Basal - Definition Of Basal By The Free Dictionary
Basal - definition of basal by The Free Dictionary a. Of, relating to, located at, or forming a base. b. Botany Located at or near the base of a plant stem, or at the base of any other plant part: basal placentation. 2. of or constituting a foundation or basis; fundamental; essential 2. forming a basis; fundamental; basic: a basal reader. a. indicating a standard low level of activity of an organism, as during total rest. b. of an amount required to maintain this level. basal - especially of leaves; located at the base of a plant or stem; especially arising directly from the root or rootstock or a root-like stem; "basal placentation"; "radical leaves" phytology , botany - the branch of biology that studies plants basal - serving as or forming a base; "the painter applied a base coat followed by two finishing coats" basic - pertaining to or constituting a base or basis; "a basic fact"; "the basic ingredients"; "basic changes in public opinion occur because of changes in priorities" essential - basic and fundamental; "the essential feature" the basal layer of the skin la couche basale de l'piderme ___ ganglia diseases enfermedades de los ganglios ___ -es; ___ metabolic rate ndice del metabolismo ___. Want to thank TFD for its existence? Tell a friend about us , add a link to this page, or visit the webmaster's page for free fun content . At the other end of the series we have the cells of the hive-bee, placed in a double layer: each cell, as is well known, is an hexagonal prism, with the basal edges of its six sides bevelled so as to join on to a pyramid, formed of three rhombs. Even in the rude circumferential rim or wall of wax round a growing comb, flexures may sometimes be observed, corresponding in position to the planes of the rhombic basal plates of future cells. Continue reading >>
Soil that has a pH level of 7.0 or more; opposite of an acidic soil. The production and release of chemical substances by one plant species that inhibit the growth of other species of plants. A plant that completes its life cycle in one year. Term used for a substance that inhibits or kills bacteria, fungi, and other microorganisms. A narrow, stiff appendage extending from the tip of a lemma or glume (see Grass Morphology ). A heavy material used to stabilize a ship. Soil was often used on early ships. Leaves found at the base and/or lower part of stem. Refers to a plant that completes its life cycle in two years, reproducing in the second year. Number and variety of living organisms; includes species diversity, genetic diversity, and ecological diversity. The use of living organisms to control an unwanted organism. This is often done with beetles and fungi in weed control. Leaf-like structure at the base of a flower head or inflorescence. Browse refers to the leaves, buds and twigs of shrubs and trees eaten by animals. Animals that eat browse, rather than grasses and forbs, are browsers. A grass having a bunched growth form and lacking rhizomes. Grass that begins growth in early spring when soil temperatures are relatively cool, and completes its life cycle before hot summer weather. The plowing and other preparation of land for agricultural planting. Preservation of nutritional value in a forage plant upon drying. Here it refers to events where existing vegetation is removed or suppressed and the soil surface is exposed. The practice of crop production in low-rainfall areas without irrigation. The assemblage of plant, animal and other living organisms interacting together and with their environment; often thought of as a functioning unit. The transfer of energy betwe Continue reading >>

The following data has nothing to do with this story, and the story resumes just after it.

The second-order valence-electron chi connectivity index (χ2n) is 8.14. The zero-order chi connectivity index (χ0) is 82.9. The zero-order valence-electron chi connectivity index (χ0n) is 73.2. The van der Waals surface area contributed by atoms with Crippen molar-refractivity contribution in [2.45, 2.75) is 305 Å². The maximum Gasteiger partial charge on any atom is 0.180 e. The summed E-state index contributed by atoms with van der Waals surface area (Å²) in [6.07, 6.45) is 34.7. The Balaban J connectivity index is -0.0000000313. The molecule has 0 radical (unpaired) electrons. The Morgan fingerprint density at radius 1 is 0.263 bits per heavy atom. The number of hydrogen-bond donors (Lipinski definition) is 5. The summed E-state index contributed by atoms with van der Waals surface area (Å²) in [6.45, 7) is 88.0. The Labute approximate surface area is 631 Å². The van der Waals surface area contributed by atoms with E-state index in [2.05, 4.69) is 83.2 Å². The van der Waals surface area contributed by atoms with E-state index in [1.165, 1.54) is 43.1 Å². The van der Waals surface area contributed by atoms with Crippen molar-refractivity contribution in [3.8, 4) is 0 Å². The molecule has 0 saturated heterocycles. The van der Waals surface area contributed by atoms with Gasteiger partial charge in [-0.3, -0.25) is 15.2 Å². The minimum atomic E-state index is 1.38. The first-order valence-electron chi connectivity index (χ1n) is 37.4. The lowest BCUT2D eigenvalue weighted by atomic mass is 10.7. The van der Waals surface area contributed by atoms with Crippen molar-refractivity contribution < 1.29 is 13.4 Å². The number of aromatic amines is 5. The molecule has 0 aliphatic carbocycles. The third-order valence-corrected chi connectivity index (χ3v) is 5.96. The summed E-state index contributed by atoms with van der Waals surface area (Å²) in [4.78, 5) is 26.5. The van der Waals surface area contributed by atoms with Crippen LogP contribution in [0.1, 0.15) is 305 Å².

Leaf Sheath - Definition And Synonyms Of Leaf Sheath In The English Dictionary
Meaning of "leaf sheath" in the English dictionary A noun is a type of word the meaning of which determines reality. Nouns provide the names for all things: people, objects, sensations, feelings, etc. A leaf is an organ of a vascular plant, and is the principal appendage of the vascular plant stem. The leaves and stem together form the shoot. Foliage is a mass noun that refers to leaves collectively. Typically a leaf is a thin, dorsiventrally flattened organ, borne above ground and specialized for photosynthesis. Most leaves have distinctive upper and lower surfaces that differ in colour, hairiness, the number of stomata and other features. The palisade mesophyll almost always occurs on the upper side of the blade or lamina of the leaf but in some species, including the mature foliage of Eucalyptus palisade occurs on both sides and the leaves are said to be isobilateral. Many types of leaves are adapted in ways almost unrecognisable in those terms: some are not flat, some are not above ground, and some are without major photosynthetic function. Furthermore, several kinds of leaf-like structures found in vascular plants are not totally homologous with them. Examples include phyllodes, cladodes, and phylloclades that differ from leaves in their structure and origin. List of principal searches undertaken by users to access our English online dictionary and most widely used expressions with the word leaf sheath. FREQUENCY OF USE OF THE TERM LEAF SHEATH OVER TIME The graph expresses the annual evolution of the frequency of use of the word leaf sheath during the past 500 years. Its implementation is based on analysing how often the term leaf sheath appears in digitalised printed sources in English between the year 1500 and the present day. Examples of use in the English lite Continue reading >>